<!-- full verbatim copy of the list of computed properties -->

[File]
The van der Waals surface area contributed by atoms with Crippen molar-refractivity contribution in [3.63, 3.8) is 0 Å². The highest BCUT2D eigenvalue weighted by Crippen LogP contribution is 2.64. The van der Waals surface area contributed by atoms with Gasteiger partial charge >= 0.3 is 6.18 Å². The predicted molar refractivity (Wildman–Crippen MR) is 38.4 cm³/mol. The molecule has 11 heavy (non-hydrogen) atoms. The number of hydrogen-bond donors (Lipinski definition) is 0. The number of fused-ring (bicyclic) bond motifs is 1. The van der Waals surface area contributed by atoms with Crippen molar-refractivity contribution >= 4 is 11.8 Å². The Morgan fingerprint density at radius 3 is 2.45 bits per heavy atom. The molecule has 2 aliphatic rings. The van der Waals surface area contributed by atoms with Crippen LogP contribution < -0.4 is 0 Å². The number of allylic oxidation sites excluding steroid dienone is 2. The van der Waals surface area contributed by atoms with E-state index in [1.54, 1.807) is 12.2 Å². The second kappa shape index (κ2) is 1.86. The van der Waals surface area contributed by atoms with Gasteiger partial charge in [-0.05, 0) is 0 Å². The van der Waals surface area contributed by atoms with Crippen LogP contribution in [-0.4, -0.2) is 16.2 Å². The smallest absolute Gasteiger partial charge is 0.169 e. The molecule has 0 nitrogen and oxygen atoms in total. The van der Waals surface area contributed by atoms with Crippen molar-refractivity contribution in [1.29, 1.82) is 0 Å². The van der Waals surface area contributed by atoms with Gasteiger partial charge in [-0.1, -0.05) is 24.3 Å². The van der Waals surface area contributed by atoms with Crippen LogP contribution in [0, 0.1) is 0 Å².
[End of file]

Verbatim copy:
The van der Waals surface area contributed by atoms with Crippen molar-refractivity contribution in [3.63, 3.8) is 0 Å². The highest BCUT2D eigenvalue weighted by Crippen LogP contribution is 2.64. The van der Waals surface area contributed by atoms with Gasteiger partial charge >= 0.3 is 6.18 Å². The predicted molar refractivity (Wildman–Crippen MR) is 38.4 cm³/mol. The molecule has 11 heavy (non-hydrogen) atoms. The number of hydrogen-bond donors (Lipinski definition) is 0. The number of fused-ring (bicyclic) bond motifs is 1. The van der Waals surface area contributed by atoms with Crippen molar-refractivity contribution >= 4 is 11.8 Å². The Morgan fingerprint density at radius 3 is 2.45 bits per heavy atom. The molecule has 2 aliphatic rings. The van der Waals surface area contributed by atoms with Crippen LogP contribution < -0.4 is 0 Å². The number of allylic oxidation sites excluding steroid dienone is 2. The van der Waals surface area contributed by atoms with E-state index in [1.54, 1.807) is 12.2 Å². The second kappa shape index (κ2) is 1.86. The van der Waals surface area contributed by atoms with Gasteiger partial charge in [-0.05, 0) is 0 Å². The van der Waals surface area contributed by atoms with Crippen LogP contribution in [-0.4, -0.2) is 16.2 Å². The smallest absolute Gasteiger partial charge is 0.169 e. The molecule has 0 nitrogen and oxygen atoms in total. The van der Waals surface area contributed by atoms with Crippen molar-refractivity contribution in [1.29, 1.82) is 0 Å². The van der Waals surface area contributed by atoms with Gasteiger partial charge in [-0.1, -0.05) is 24.3 Å². The van der Waals surface area contributed by atoms with Crippen LogP contribution in [0, 0.1) is 0 Å².